Managing Nausea and Vomiting
Nausea and vomiting are a common occurrence in palliative care patients. In fact, some research suggests that more than half of all people with terminal cancer report nausea. Nausea and vomiting can prevent adequate hydration and nutritional intake. However, the more important consequence is the decrease in quality of life that accompanies these distressing symptoms. There are many causes of nausea and vomiting, including strong odors or tastes, certain medications, and physical changes in the gastrointestinal tract. Treatment depends on the cause of the symptoms, but the nutritional management techniques below can be helpful.
- Choose foods that are easy to chew, swallow and digest like toast, crackers, pretzels, yogurt, sherbert, angel food cake, cream of wheat, rice, oatmeal, grits, boiled potatoes, rice, noodles, skinned chicken (baked or broiled), canned peaches or other bland, soft fruits, clear liquids and ice chips.
- Avoid foods that stimulate your gastrointestinal system: Fatty, Greasy, Fried foods, Very sweet foods like candy, cookies, pies, Spicy hot foods and Foods with strong odors
- Take anti-nausea medications (if prescribed by your doctor) at least an hour prior to eating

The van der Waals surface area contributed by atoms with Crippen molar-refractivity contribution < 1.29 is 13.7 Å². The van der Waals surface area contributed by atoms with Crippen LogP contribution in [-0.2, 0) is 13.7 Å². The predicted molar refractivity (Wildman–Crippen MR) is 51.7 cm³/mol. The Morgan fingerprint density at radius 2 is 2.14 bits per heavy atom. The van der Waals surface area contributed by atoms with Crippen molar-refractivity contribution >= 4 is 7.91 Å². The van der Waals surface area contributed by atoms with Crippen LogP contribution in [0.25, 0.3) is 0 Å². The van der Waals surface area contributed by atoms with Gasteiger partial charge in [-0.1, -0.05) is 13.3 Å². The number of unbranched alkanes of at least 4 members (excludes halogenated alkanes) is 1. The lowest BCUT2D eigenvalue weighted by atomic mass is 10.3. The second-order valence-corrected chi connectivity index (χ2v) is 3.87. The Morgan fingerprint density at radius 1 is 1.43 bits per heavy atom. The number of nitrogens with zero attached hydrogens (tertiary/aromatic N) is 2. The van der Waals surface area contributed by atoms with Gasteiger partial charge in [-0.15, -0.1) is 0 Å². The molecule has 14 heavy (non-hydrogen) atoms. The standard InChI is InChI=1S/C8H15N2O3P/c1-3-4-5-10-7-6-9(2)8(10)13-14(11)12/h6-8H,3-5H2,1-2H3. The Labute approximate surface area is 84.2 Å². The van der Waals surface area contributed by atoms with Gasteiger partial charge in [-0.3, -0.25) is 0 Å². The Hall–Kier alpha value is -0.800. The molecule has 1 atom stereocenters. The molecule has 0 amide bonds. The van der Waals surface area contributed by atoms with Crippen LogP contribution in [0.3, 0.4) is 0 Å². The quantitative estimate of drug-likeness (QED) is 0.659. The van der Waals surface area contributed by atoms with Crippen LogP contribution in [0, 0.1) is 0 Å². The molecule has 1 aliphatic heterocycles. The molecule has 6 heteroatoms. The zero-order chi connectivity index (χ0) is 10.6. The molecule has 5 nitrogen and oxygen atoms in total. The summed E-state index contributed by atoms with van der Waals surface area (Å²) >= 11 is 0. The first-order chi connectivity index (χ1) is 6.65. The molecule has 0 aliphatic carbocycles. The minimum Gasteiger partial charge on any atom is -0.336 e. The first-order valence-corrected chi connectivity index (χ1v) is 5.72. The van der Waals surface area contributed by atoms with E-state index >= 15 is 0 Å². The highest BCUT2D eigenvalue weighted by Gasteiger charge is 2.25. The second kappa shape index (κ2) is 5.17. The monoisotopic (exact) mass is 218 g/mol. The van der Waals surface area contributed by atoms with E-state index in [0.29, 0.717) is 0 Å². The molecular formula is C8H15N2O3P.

- Eat small, frequent meals
- Eat your favorite foods
- Eat in a comfortable place, avoid hot temperatures when eating, and avoid eating where strong odors are present
- Drink liquids a half hour before or after your meals
- Drink slowly
- Eat your food at room temperature, avoid extreme hot or cold foods
- Do not force yourself to eat
- Rest after eating
- For nausea that occurs in the morning, keep toast or crackers at your bedside to eat prior to getting out of bed
- Wear comfortable, loose-fitting clothes
- Keep a food diary to determine if any specific foods cause nausea/vomiting
If you do vomit, do not eat or drink until the vomiting is under control. Then try small amounts of clear liquids and advance your diet as tolerated.
** Source: http://cancer.beaumont.edu**